A number of Republican senators attacked an agreement reached between Sen. Ben Nelson (D-Neb.) and Senate Democratic leaders Saturday, saying it would lead to the eventual reversal of more than 30 years of federal law banning abortion funding.
Sen. Tom CoburnThomas (Tom) Allen CoburnBiden and AOC's reckless spending plans are a threat to the planet NSF funding choice: Move forward or fall behind DHS establishes domestic terror unit within its intelligence office MORE (R-Oka.) said it is “absolutely fictitious” that there is an anti-abortion provision in the Senate Democrats’ reworked healthcare reform bill.
“The negotiations, whoever did them, threw unborn babies under the bus,” Coburn said.
Nelson had been one of the last Democratic holdouts on the legislation. One of his major concerns with the bill, along with a government-run insurance plan, known as the “public option,” was whether increased government health subsidies and other programs in the reform package would end up funding abortions with federal dollars.
Nelson, a staunch abortion opponent, said for the bill to earn his vote on cloture, that question would have to be answered before moving ahead. Such a measure to reinforce the federal ban on abortion funding was attached to the House version of the healthcare reform legislation by Rep. Bart Stupak (D-Mich.), which earned the backing of the U.S. Conference of Catholic Bishops.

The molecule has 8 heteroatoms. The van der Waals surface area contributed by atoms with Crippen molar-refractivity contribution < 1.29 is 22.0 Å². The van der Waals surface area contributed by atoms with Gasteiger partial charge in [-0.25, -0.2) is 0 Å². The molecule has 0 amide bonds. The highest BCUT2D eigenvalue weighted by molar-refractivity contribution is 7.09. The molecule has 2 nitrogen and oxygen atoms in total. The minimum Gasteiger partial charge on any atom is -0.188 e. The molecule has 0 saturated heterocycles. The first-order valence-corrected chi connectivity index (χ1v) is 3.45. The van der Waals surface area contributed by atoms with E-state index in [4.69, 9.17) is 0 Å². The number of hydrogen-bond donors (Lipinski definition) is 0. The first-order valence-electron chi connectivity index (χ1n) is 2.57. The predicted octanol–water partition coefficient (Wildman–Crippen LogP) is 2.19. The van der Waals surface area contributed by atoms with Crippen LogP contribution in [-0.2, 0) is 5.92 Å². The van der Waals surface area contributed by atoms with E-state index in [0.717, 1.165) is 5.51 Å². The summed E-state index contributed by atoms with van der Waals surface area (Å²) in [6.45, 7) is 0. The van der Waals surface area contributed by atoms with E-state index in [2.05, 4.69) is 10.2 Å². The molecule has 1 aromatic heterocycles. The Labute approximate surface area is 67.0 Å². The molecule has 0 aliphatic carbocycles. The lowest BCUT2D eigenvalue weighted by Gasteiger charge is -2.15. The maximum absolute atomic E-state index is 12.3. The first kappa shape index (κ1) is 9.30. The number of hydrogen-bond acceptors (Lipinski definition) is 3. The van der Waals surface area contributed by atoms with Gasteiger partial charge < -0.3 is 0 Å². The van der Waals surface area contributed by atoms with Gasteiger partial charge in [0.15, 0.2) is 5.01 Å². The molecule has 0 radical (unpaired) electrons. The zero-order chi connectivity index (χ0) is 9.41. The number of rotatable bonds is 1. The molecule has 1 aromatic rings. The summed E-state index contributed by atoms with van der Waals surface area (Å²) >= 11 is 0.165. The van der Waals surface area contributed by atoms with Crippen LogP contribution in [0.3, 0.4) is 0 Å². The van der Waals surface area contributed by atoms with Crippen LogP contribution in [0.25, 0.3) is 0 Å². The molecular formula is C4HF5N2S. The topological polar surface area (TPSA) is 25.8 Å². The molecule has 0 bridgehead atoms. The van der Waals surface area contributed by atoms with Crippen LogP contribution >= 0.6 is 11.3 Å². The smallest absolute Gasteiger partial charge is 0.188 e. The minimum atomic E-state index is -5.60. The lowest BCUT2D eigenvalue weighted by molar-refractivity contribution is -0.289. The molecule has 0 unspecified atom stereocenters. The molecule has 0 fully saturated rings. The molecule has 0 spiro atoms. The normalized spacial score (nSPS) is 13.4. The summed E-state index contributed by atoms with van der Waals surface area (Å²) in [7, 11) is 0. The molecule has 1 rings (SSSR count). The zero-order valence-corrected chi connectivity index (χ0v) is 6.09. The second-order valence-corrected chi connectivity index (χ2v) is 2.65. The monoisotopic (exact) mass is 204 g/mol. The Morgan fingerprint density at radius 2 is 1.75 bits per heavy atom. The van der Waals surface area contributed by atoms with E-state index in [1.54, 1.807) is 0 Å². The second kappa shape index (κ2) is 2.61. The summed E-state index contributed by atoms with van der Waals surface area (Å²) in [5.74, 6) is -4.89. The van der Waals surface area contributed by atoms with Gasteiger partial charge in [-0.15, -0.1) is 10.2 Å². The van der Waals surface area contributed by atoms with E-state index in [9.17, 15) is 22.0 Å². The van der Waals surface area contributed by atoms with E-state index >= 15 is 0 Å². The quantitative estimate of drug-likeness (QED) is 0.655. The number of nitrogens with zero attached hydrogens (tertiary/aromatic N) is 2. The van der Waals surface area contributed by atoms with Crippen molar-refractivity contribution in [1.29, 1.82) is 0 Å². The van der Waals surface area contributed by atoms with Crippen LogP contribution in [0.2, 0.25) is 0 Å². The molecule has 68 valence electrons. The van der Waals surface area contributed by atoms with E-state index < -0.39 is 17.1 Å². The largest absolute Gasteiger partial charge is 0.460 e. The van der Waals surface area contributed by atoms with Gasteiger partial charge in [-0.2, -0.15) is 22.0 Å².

The federal ban on abortion funding has been in effect under the Hyde Amendment since 1977. Coburn and other GOP senators believe the Nelson agreement will eventually lead to the demise of the Hyde measure and most likely will warrant a Supreme Court challenge.
“The abortion language in this bill funds abortion for the first time since 1977,” said Sen. Sam Brownback (R-Kansas). “We are told this is a pro-life bill. It is not.”
The agreement reached between Nelson and Senate Majority Leader Harry ReidHarry Mason ReidBottom line Voters need to feel the benefit, not just hear the message Schumer-McConnell dial down the debt ceiling drama MORE (D-Nev.) will give states the choice to ban abortion coverage or not in the insurance exchanges the legislation creates. The deal will also separate premiums from insurance plans that pay for abortion from federal money.
That language has not won backing of the Catholic bishops, though, unlike the Stupak amendment in the House. Sen. Lindsey GrahamLindsey Olin GrahamGraham emerges as go-to ally for Biden's judicial picks This Thanksgiving, skip the political food fights and talk UFOs instead Biden move to tap oil reserves draws GOP pushback MORE (R-S.C.) noted that Nelson stood by himself Saturday morning to announce the agreement.
“He couldn’t find one group to stand by him and validate what he was saying,” Graham said.
Sen. Richard BurrRichard Mauze BurrTexas Democrat Rep. Eddie Bernice Johnson announces retirement at end of term On The Money — IRS chief calls for reinforcements Burr brother-in-law ordered to testify in insider trading probe MORE (D-N.C.) took umbrage with Nelson, implying that he used his anti-abortion stance to help negotiate a better deal for the state of Nebraska. The manager’s amendment released by Reid on Saturday has Nebraska receiving extra Medicaid funds. In an earlier press conference, the Senate leader called it a “minor point” in winning Nelson’s vote.
“You have to compliment Ben Nelson for playing the price is right,” Burr said. “This isn’t the Louisiana Purchase. This is the Nebraska windfall.”